Highlights of the session

General Assembly

April 13, 2004


Opponents of abortion sought to have abortion clinics regulated like other outpatient medical facilities, without success. Also rejected was the Unborn Victims of Violence Act, which would have provided additional penalties for someone who assaults a pregnant woman, resulting in the injury or death of her fetus. Abortion-rights supporters feared that the measure would assign legal rights to the unborn.


An effort to replace an expiring federal ban on sale of assault-style rifles failed by one vote in committee.


Bills to impose a moratorium on executions or study discrepancies in the application of capital punishment among jurisdictions failed.


The governor's plan to emphasize treatment instead of incarceration for people charged with nonviolent offenses passed. It would authorize local prosecutors to offer drug and alcohol addiction treatment instead of jail. The charges would be wiped out if the offender successfully completed the program.


Efforts to further restrict same-sex unions from being recognized in Maryland were defeated, as was a medical decision-making bill to allow unmarried adults to register one another to make decisions on their behalf in the event of medical emergencies or death.


The governor's bill extending the life of the historic preservation tax credit passed, but with new restraints on commercial projects and a 50 percent cap on Baltimore's share.


A proposal to prohibit newly licensed motorists from using a cell phone while driving died, as did measures to limit rookie drivers from having unrelated minors as passengers.


For the second year in a row, an effort to legalize casino-style gambling machines passed the Senate but failed in the House. Supporters vowed to try again.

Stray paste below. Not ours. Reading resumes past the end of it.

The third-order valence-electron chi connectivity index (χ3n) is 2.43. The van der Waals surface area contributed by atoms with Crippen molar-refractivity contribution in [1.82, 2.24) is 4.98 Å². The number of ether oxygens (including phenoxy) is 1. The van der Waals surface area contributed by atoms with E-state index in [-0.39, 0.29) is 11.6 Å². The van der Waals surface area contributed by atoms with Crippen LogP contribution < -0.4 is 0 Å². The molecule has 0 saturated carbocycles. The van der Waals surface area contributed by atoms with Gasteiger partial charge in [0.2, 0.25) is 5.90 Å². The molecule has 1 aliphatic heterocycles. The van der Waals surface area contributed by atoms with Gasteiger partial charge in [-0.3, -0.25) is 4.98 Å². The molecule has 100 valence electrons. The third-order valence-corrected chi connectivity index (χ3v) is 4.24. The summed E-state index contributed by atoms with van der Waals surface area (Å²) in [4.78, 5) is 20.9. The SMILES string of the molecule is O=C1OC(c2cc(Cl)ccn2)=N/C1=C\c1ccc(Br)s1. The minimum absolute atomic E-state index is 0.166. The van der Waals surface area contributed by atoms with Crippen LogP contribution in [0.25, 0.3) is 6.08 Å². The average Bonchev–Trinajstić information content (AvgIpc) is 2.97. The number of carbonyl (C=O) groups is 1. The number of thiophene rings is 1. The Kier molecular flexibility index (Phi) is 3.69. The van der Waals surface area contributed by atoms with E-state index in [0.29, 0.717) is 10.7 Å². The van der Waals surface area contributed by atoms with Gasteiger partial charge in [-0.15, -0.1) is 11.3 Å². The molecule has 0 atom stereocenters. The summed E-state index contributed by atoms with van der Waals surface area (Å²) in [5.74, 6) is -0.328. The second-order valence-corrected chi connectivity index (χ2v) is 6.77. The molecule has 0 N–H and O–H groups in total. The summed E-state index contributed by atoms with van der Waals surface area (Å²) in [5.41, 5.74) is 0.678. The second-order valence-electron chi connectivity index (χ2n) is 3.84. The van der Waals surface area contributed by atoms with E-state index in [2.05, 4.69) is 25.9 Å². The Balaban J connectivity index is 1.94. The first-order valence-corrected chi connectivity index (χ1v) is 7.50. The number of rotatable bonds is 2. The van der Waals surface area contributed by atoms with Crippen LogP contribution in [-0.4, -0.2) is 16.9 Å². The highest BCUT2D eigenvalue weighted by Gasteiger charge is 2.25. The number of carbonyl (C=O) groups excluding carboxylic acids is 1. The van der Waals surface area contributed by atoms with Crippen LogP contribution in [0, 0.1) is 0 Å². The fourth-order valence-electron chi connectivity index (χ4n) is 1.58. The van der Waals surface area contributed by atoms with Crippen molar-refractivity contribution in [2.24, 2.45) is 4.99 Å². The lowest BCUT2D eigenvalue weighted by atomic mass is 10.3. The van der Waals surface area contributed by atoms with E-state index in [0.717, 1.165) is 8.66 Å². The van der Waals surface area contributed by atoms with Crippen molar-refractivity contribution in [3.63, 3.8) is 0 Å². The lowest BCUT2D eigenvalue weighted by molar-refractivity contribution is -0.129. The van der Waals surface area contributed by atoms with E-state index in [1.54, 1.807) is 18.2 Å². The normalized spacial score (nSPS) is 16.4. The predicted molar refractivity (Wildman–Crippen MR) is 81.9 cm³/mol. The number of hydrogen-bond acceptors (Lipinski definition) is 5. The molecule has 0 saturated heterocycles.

A proposal to expand a ban on indoor smoking to bars and restaurants was defeated.


Resistance to a House package that would have raised $670 million a year through adjustments to sales, income and property taxes was dropped. But the Senate, and governor, vowed to oppose the measure and it never advanced. Lawmakers adjourned with a balanced budget for the next fiscal year but no resolution for projected revenue shortfalls in coming years.


Disagreements over raising the gasoline tax and other measures left the state's Transportation Trust Fund well short of the estimated $300 million a year in extra revenues that a commission said were needed to fund roads and transit projects. Instead, lawmakers agreed to raise $165.5 million a year by increasing vehicle registration and other fees. Meanwhile, efforts to stop the Intercounty Connector, a proposed highway linking Interstates 270 and 95 through Montgomery and Prince George's counties, failed.


Lawmakers agreed to cap university tuition increases at 5 percent, while guaranteeing 5 percent increases for university budgets through a temporary higher tax on corporations. The governor has said he would veto the plan.


Pharmacists won the power to administer flu shots and nasal sprays to help adults stave off the influenza.


Efforts to delay the implementation of the state's new electronic voting system, or to require the devices to print a paper record of each voter's ballot for use in a recount, failed.

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